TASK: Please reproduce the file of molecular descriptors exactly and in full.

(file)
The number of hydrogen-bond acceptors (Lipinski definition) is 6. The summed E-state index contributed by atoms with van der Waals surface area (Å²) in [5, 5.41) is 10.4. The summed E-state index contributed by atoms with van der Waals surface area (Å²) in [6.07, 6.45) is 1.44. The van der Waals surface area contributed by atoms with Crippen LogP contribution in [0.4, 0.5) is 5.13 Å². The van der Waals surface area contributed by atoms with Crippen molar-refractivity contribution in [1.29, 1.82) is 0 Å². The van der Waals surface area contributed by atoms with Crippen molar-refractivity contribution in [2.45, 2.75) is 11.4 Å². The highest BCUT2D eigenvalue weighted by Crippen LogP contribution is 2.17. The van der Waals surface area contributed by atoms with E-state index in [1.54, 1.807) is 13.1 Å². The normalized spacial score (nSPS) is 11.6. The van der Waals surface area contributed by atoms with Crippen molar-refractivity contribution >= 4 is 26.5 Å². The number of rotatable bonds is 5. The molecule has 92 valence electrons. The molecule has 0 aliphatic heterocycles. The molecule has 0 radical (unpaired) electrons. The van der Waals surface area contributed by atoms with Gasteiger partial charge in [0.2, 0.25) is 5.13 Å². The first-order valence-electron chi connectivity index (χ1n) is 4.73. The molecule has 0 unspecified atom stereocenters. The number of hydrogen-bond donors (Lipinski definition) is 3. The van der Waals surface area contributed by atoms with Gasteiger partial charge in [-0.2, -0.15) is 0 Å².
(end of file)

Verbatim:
The number of hydrogen-bond acceptors (Lipinski definition) is 6. The summed E-state index contributed by atoms with van der Waals surface area (Å²) in [5, 5.41) is 10.4. The summed E-state index contributed by atoms with van der Waals surface area (Å²) in [6.07, 6.45) is 1.44. The van der Waals surface area contributed by atoms with Crippen LogP contribution in [0.4, 0.5) is 5.13 Å². The van der Waals surface area contributed by atoms with Crippen molar-refractivity contribution in [1.29, 1.82) is 0 Å². The van der Waals surface area contributed by atoms with Crippen molar-refractivity contribution in [2.45, 2.75) is 11.4 Å². The highest BCUT2D eigenvalue weighted by Crippen LogP contribution is 2.17. The van der Waals surface area contributed by atoms with E-state index in [1.54, 1.807) is 13.1 Å². The normalized spacial score (nSPS) is 11.6. The van der Waals surface area contributed by atoms with Crippen molar-refractivity contribution >= 4 is 26.5 Å². The number of rotatable bonds is 5. The molecule has 92 valence electrons. The molecule has 0 aliphatic heterocycles. The molecule has 0 radical (unpaired) electrons. The van der Waals surface area contributed by atoms with Gasteiger partial charge in [0.2, 0.25) is 5.13 Å². The first-order valence-electron chi connectivity index (χ1n) is 4.73. The molecule has 0 unspecified atom stereocenters. The number of hydrogen-bond donors (Lipinski definition) is 3. The van der Waals surface area contributed by atoms with Gasteiger partial charge in [-0.2, -0.15) is 0 Å².